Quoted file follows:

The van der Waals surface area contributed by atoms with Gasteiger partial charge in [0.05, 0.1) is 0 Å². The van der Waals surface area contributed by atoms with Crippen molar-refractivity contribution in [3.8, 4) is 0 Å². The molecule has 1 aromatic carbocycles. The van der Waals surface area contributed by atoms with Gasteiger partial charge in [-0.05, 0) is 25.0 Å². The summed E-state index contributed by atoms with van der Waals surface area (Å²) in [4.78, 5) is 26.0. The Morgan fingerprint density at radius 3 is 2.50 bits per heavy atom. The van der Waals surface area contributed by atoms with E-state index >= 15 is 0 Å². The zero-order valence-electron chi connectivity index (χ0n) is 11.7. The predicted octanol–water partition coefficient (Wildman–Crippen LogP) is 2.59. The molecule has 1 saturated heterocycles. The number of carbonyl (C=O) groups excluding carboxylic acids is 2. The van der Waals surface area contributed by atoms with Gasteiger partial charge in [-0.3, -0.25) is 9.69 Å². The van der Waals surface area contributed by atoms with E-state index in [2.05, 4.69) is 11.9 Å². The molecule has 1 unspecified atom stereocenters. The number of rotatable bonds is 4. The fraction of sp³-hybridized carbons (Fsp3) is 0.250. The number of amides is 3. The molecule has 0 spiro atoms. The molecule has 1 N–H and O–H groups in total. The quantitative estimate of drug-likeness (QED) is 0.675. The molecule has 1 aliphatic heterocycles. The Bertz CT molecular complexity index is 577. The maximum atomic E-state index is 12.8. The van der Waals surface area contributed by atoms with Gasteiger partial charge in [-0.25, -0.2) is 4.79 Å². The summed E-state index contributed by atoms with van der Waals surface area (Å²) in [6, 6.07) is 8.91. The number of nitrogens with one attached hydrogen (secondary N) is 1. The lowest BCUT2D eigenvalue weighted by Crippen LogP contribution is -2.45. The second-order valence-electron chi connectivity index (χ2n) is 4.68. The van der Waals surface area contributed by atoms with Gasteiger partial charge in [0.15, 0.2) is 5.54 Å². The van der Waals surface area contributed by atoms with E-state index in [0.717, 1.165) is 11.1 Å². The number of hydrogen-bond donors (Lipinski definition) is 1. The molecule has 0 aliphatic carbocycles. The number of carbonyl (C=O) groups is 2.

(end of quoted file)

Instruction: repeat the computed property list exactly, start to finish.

The van der Waals surface area contributed by atoms with Gasteiger partial charge in [0.05, 0.1) is 0 Å². The van der Waals surface area contributed by atoms with Crippen molar-refractivity contribution in [3.8, 4) is 0 Å². The molecule has 1 aromatic carbocycles. The van der Waals surface area contributed by atoms with Gasteiger partial charge in [-0.05, 0) is 25.0 Å². The summed E-state index contributed by atoms with van der Waals surface area (Å²) in [4.78, 5) is 26.0. The Morgan fingerprint density at radius 3 is 2.50 bits per heavy atom. The van der Waals surface area contributed by atoms with E-state index >= 15 is 0 Å². The zero-order valence-electron chi connectivity index (χ0n) is 11.7. The predicted octanol–water partition coefficient (Wildman–Crippen LogP) is 2.59. The molecule has 1 saturated heterocycles. The number of carbonyl (C=O) groups excluding carboxylic acids is 2. The van der Waals surface area contributed by atoms with Gasteiger partial charge in [-0.3, -0.25) is 9.69 Å². The van der Waals surface area contributed by atoms with E-state index in [2.05, 4.69) is 11.9 Å². The molecule has 1 unspecified atom stereocenters. The number of rotatable bonds is 4. The fraction of sp³-hybridized carbons (Fsp3) is 0.250. The number of amides is 3. The molecule has 0 spiro atoms. The molecule has 1 N–H and O–H groups in total. The quantitative estimate of drug-likeness (QED) is 0.675. The molecule has 1 aliphatic heterocycles. The Bertz CT molecular complexity index is 577. The maximum atomic E-state index is 12.8. The van der Waals surface area contributed by atoms with Gasteiger partial charge in [-0.25, -0.2) is 4.79 Å². The summed E-state index contributed by atoms with van der Waals surface area (Å²) in [6, 6.07) is 8.91. The number of nitrogens with one attached hydrogen (secondary N) is 1. The lowest BCUT2D eigenvalue weighted by Crippen LogP contribution is -2.45. The second-order valence-electron chi connectivity index (χ2n) is 4.68. The van der Waals surface area contributed by atoms with Gasteiger partial charge in [0.15, 0.2) is 5.54 Å². The van der Waals surface area contributed by atoms with E-state index in [0.717, 1.165) is 11.1 Å². The number of hydrogen-bond donors (Lipinski definition) is 1. The molecule has 0 aliphatic carbocycles. The number of carbonyl (C=O) groups is 2.